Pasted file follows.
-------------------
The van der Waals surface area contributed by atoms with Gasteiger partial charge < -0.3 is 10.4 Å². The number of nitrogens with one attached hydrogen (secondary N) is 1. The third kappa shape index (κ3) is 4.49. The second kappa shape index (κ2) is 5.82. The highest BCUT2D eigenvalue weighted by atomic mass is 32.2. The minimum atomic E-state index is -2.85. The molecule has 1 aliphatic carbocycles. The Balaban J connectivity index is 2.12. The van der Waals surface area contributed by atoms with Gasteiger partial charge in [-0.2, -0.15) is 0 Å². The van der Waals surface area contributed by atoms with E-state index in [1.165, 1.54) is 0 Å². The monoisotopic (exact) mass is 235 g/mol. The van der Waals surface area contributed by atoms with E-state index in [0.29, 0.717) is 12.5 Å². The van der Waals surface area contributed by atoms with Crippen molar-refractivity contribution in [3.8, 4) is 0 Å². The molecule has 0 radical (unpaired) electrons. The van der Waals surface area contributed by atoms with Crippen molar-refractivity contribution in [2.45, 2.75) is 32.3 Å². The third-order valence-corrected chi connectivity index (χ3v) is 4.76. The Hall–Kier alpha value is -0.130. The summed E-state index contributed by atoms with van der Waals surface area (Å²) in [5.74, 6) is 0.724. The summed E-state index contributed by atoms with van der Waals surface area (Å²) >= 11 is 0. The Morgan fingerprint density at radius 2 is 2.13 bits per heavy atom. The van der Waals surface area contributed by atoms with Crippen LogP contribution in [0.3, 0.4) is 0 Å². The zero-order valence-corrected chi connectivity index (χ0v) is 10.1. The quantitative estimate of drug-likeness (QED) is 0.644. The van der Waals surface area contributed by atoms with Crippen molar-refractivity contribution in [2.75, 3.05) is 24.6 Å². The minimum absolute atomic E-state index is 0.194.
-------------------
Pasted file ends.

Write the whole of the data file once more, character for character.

The van der Waals surface area contributed by atoms with Gasteiger partial charge < -0.3 is 10.4 Å². The number of nitrogens with one attached hydrogen (secondary N) is 1. The third kappa shape index (κ3) is 4.49. The second kappa shape index (κ2) is 5.82. The highest BCUT2D eigenvalue weighted by atomic mass is 32.2. The minimum atomic E-state index is -2.85. The molecule has 1 aliphatic carbocycles. The Balaban J connectivity index is 2.12. The van der Waals surface area contributed by atoms with Gasteiger partial charge in [-0.2, -0.15) is 0 Å². The van der Waals surface area contributed by atoms with E-state index in [1.165, 1.54) is 0 Å². The monoisotopic (exact) mass is 235 g/mol. The van der Waals surface area contributed by atoms with E-state index in [0.29, 0.717) is 12.5 Å². The van der Waals surface area contributed by atoms with Crippen molar-refractivity contribution in [3.8, 4) is 0 Å². The molecule has 0 radical (unpaired) electrons. The van der Waals surface area contributed by atoms with Crippen molar-refractivity contribution in [2.45, 2.75) is 32.3 Å². The third-order valence-corrected chi connectivity index (χ3v) is 4.76. The Hall–Kier alpha value is -0.130. The summed E-state index contributed by atoms with van der Waals surface area (Å²) in [5.74, 6) is 0.724. The summed E-state index contributed by atoms with van der Waals surface area (Å²) >= 11 is 0. The Morgan fingerprint density at radius 2 is 2.13 bits per heavy atom. The van der Waals surface area contributed by atoms with Crippen LogP contribution in [0.3, 0.4) is 0 Å². The zero-order valence-corrected chi connectivity index (χ0v) is 10.1. The quantitative estimate of drug-likeness (QED) is 0.644. The van der Waals surface area contributed by atoms with Crippen molar-refractivity contribution in [2.75, 3.05) is 24.6 Å². The minimum absolute atomic E-state index is 0.194.